Author: Various Authors
Genre: Fairy Tales
Published: February 15th, 2014
Summary: Inspired by classic fairy tales, but with a dark and sinister twist, Grim contains short stories from some of the best voices in young adult literature today.
★ ★ ★ ☆ ☆
"Blessings. Curses. Who was to say which was which?"
Grim. A lovely collection of stories based n Grimm's fairy tales, and a great was to start my late entry into the "Fairy Tales Retold Reading Challenge." Unfortunately, it only got 3 stars because it was so inconsistent. Since every story was the work of a different author, not every story worked for me. While some were sweet, touching, and clever, others were just too creepy or strange. I'm going to briefly review a few that stuck out in my memory after finishing the collection.
"The Pink" by Amanda Hocking
This one was a personal favorite. It felt like an actual fairy tale with a bit more insight than usual, while the others took the route of odd spin-offs. It also didn't feel forced like some of the other stories, and told a charming tale of a prince that had all his wishes come true. I'm not sure if or what it was based off, but it was very great all the same.
"Skin Tale" by Myra McEntire
I didn't really understand this story, and it was too creepy as well. I think it was about people who sold human pelts, but I honestly can't be all sure. Regardless, it was terrifying and was too fast-paced to actually get a hold off. Not a favorite.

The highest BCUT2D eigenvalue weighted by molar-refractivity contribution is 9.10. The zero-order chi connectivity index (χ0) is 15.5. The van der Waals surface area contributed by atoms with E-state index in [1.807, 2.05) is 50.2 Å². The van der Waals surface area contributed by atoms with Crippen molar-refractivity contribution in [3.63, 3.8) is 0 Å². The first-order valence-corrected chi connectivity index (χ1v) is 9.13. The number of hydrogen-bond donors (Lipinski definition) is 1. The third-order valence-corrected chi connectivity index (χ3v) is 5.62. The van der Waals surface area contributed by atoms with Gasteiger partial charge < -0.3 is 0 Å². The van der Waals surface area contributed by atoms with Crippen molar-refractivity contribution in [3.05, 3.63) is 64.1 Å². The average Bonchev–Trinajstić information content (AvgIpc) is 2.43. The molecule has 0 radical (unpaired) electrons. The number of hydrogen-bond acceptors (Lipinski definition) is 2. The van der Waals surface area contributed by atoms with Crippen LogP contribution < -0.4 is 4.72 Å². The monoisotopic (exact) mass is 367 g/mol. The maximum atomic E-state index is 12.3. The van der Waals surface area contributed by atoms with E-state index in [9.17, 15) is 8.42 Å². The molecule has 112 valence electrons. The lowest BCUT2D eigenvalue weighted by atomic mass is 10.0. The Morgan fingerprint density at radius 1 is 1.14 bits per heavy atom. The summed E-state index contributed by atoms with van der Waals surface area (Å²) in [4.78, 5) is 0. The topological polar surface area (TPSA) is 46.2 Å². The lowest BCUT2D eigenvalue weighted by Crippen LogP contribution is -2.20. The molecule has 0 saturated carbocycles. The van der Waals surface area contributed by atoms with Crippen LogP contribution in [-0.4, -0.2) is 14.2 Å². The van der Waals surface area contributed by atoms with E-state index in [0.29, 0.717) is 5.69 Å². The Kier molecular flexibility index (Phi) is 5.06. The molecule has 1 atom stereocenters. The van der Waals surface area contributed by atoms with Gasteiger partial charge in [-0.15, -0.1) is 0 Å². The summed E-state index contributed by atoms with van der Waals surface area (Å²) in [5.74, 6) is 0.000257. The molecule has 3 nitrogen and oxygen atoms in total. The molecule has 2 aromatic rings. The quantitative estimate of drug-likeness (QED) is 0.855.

"Light it Up" by Kimberly Derting
This one didn't take long to recognize. It was a very clever twist on "Hansel and Gretel." The author was able to perfectly and elegantly switch out a witch's magic for a man's insanity. It was one of the best modern spin-offs of a story. Very good!
"Beauty and the Chad" by Sarah Ress Brennan
This one was just so stupid. It's a weird spin-off of Beauty and the Beast, but the Beast is a transformed frat boy named Chad. Maybe it'd be funny as a Saturday Night Live skit, but as a short story in this novel it was so pointless! I couldn't take it seriously. How could I take it seriously? It was painfully blunt and some of the running jokes that were funny at the beginning just got more and more boring as it went along.
"A Real Boy" by Claudia Gray and "Better" by Shaun David Hutchinson
I decided to do these two together. Both included a girl trying to save a boy she learned to love. The first is about a mechanic and a highly intelligent robot, and the second is about an experiment and a sick boy. They're both really sweet, although the ending to "Better" was very shocking.
"Thinner than Water" by Saundra Mitchell
This one just made me feel uncomfortable. The author focused too extremely on the first part of the story "Allerleirauh" (Google it if you must). It's very twisted and the topic is extremely delicate. Not one of the better stories.
"The Key" by Rachel Hawkins
Although it was short, this story was very interesting and compelling. It was a great way to start the book, since it was the first story in the whole thing.
And there's the review! In case you're wondering, on the review list I marked this book under Christine Johnson because she was the editor.